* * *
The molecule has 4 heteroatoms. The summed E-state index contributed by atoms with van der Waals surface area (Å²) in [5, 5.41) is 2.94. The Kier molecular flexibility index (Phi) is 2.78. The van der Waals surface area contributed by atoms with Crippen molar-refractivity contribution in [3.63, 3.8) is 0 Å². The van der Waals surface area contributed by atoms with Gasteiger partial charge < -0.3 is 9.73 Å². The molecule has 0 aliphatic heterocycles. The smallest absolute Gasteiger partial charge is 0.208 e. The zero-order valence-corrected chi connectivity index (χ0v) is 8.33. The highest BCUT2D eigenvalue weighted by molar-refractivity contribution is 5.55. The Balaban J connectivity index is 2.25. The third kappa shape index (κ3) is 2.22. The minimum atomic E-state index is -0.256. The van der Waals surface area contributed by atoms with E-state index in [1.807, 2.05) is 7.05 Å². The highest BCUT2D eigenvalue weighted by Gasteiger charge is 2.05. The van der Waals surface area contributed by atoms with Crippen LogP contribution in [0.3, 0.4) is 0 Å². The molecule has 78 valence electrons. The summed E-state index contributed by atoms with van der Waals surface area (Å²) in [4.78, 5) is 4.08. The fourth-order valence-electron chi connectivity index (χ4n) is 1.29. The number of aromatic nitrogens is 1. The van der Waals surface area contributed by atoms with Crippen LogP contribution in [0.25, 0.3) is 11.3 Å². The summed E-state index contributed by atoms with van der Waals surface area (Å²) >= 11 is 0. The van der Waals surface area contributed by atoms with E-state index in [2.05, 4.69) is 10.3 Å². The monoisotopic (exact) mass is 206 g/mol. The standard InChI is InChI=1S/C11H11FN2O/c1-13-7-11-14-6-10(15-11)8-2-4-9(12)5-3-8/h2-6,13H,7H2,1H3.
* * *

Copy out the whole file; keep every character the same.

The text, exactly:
The molecule has 4 heteroatoms. The summed E-state index contributed by atoms with van der Waals surface area (Å²) in [5, 5.41) is 2.94. The Kier molecular flexibility index (Phi) is 2.78. The van der Waals surface area contributed by atoms with Crippen molar-refractivity contribution in [3.63, 3.8) is 0 Å². The van der Waals surface area contributed by atoms with Gasteiger partial charge < -0.3 is 9.73 Å². The molecule has 0 aliphatic heterocycles. The smallest absolute Gasteiger partial charge is 0.208 e. The zero-order valence-corrected chi connectivity index (χ0v) is 8.33. The highest BCUT2D eigenvalue weighted by molar-refractivity contribution is 5.55. The Balaban J connectivity index is 2.25. The third kappa shape index (κ3) is 2.22. The minimum atomic E-state index is -0.256. The van der Waals surface area contributed by atoms with E-state index in [1.807, 2.05) is 7.05 Å². The highest BCUT2D eigenvalue weighted by Gasteiger charge is 2.05. The van der Waals surface area contributed by atoms with Crippen LogP contribution in [0.3, 0.4) is 0 Å². The molecule has 78 valence electrons. The summed E-state index contributed by atoms with van der Waals surface area (Å²) in [4.78, 5) is 4.08. The fourth-order valence-electron chi connectivity index (χ4n) is 1.29. The number of aromatic nitrogens is 1. The van der Waals surface area contributed by atoms with Crippen LogP contribution in [0.25, 0.3) is 11.3 Å². The summed E-state index contributed by atoms with van der Waals surface area (Å²) >= 11 is 0. The van der Waals surface area contributed by atoms with E-state index in [2.05, 4.69) is 10.3 Å². The monoisotopic (exact) mass is 206 g/mol. The standard InChI is InChI=1S/C11H11FN2O/c1-13-7-11-14-6-10(15-11)8-2-4-9(12)5-3-8/h2-6,13H,7H2,1H3.